The June 2007 Focus issue of Nature Reviews Immunology was produced in collaboration with Nature and FOCIS with support from Beckman Coulter. This special issue relates to the main topics of FOCIS 2007, and highlights recent advances in cytokine research, encompassing experimental studies in animal models, ex vivo studies with human cells and human clinical trials. This research strategy, similar to that used by scientists and clinicians in studies that resulted in the approval of therapy targeting tumor-necrosis factor (TNF) for rheumatoid arthritis, has led to several new and targeted approaches for the treatment of human inflammatory diseases. As the field of clinical immunology has developed, it has evolved from an observation-based science to an interventional discipline and the development of new therapies for inflammatory diseases has greatly accelerated. Read more at http://www.nature.com/nri/focus/cytokines/index.html
FOCIS 2008 – Save the Date!
Planning for the FOCIS 2008 scientific program is already underway. Mark your calendars for June 5-9 at the Marriott Boston Copley Place.
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FOCIS has taken on the role of connecting multiple disease specific, genetic consortia under the FOCIS Network of Consortia in an effort to uncover the genetic basis of autoimmunity. The Network, spearheaded by FOCIS past president, David Hafler, MD, Harvard University and Stephen Rich, PhD, University of Virginia, has recently completed genome wide association scans revealing novel candidate genes that may provide important insights into disease pathogenesis and therapeutic targets.
Consortia that presented their data in the session were:
The work of the initial phase of the genome wide association scans for autoimmunity was presented at the FOCIS 2007 Network of Consortia session on Monday, June 11, 2007.
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Taught by course creators, Abul Abbas, MD and Hidde Ploegh, PhD, the Basic Immunology Course continues to be an outstanding pre-cursor to the FOCIS annual meeting. This year’s course in San Diego registered more than 70 people.
Course evaluations indicate the purpose of the course is to review selected topics that are relevant to clinical challenges, the development of novel therapeutic strategies, and areas in which there have been substantial progress.
Third Time’s the Charm!
The Advanced Course in Basic & Clinical Immunology announces the third placement of this consistently sold-out course:
Advanced Course in Basic & Clinical Immunology
February 27 – March 2, 2008
Mark your calendars and register early as spots are limited. Registration will be available on the FOCIS website www.focisnet.org beginning October 1, 2007.
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Active Participation Breeds Success
This year at the FOCIS Centers of Excellence (FCE) Directors Meeting, the active participation in programs such as the B Cell Outreach Program and the Medical Undergraduate Immunology Course, presented by many centers acted as a catalyst in encouraging the participation of other centers. Stanford University, a FCE that is 15 years in the making, provided best practices from education, immune monitoring core, clinical trials unit, communication and development.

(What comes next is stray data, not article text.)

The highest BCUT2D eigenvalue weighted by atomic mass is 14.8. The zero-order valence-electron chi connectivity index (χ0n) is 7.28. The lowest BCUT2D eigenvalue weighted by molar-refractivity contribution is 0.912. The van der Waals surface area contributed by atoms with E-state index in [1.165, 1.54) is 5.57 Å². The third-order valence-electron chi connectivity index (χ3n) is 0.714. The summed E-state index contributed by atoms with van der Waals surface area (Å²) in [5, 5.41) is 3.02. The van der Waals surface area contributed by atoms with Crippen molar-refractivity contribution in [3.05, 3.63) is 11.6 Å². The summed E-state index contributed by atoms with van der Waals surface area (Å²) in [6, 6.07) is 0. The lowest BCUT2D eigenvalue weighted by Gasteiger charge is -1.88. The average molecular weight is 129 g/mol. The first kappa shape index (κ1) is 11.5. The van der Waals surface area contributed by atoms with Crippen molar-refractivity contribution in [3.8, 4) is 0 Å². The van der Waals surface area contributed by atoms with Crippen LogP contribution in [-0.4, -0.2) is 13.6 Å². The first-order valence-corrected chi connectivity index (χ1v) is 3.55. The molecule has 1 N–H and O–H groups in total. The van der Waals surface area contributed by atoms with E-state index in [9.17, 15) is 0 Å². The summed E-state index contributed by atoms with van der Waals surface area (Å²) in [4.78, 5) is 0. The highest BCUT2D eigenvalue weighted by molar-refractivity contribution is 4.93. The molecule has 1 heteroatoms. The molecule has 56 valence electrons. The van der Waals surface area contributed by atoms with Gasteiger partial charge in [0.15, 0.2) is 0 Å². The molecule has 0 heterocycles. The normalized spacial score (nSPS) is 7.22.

Top Trainees Honored with a Day of Science
Each year prior to the FOCIS annual meeting, each FCE competitively selects two trainees to participate in the Trainee Satellite Symposium (TSS) held on the first day of the annual meeting. The TSS highlights the research of these trainees and provides them the opportunity to present their studies to a select audience of academic leaders in clinical immunology.
This year at FOCIS 2007 49 Trainees from 26 FCEs participated in TSS. Eleven trainees were selected for oral presentation and for the first time, gave their talks inside the programs of FOCIS Member Society Satellites. Trainees and FCE Directors had the opportunity to attend satellites and then convened for a judged TSS poster session complete with pizza and refreshments. Congratulations to all who participated in the FOCIS 2007 Trainee Satellite Symposium!
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The Society for Mucosal Immunology (SMI) and Nature Publishing Group (NPG) are pleased to announce a new publishing partnership. SMI and NPG will launch a new publication, Mucosal Immunology - SMI’s official journal, this fall. Mucosal Immunology is now accepting submissions of papers discussing all aspects of immunity and inflammation involving mucosal tissues. Click here for more information.
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The Immune Tolerance Network is now accepting applications for its 2007 ITN Scholars Program from senior clinical fellows, junior faculty and established investigators who have a demonstrated interest in clinical research. The clinical track of the 1-year fellowship provides intensive, hands on training in the design and implementation of clinical trials. This year, a second mechanistic track has been added that focuses on the integration of biomarker and mechanistic assays into clinical trials. One year salary support is available for some clinical track awards. The application deadline is August 31, 2007.
ST*AR PROGRAM TRAVEL AWARD TARGET AUDIENCE: PhD students and PhD post docs conducting basic research related to allergic diseases, asthma and immunology.
Program goal: To provide PhD students and PhD post docs with an opportunity to consider research opportunities in the field of allergy and immunology.
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American Academy of Allergy, Asthma and Immunology
• American College of Rheumatology
American Society for Blood and Marrow Transplantation • American Society for Histocompatibility and Immunogenetics
American Society of Nephrology • American Society of Transplantation • American Uveitis Society
Americas Committee for Treatment and Research in Multiple Sclerosis • Association of Medical Laboratory Immunologists
Clinical Immunology Society • Crohn’s and Colitis Foundation of America • Immunology of Diabetes Society
International Complement Society • International Cytokine Society • International Society for Interferon and Cytokine Research
International Society of Neuroimmunology • International Society for Biological Therapy of Cancer
Society for Investigative Dermatology • Society for Mucosal Immunology • The Transplantation Society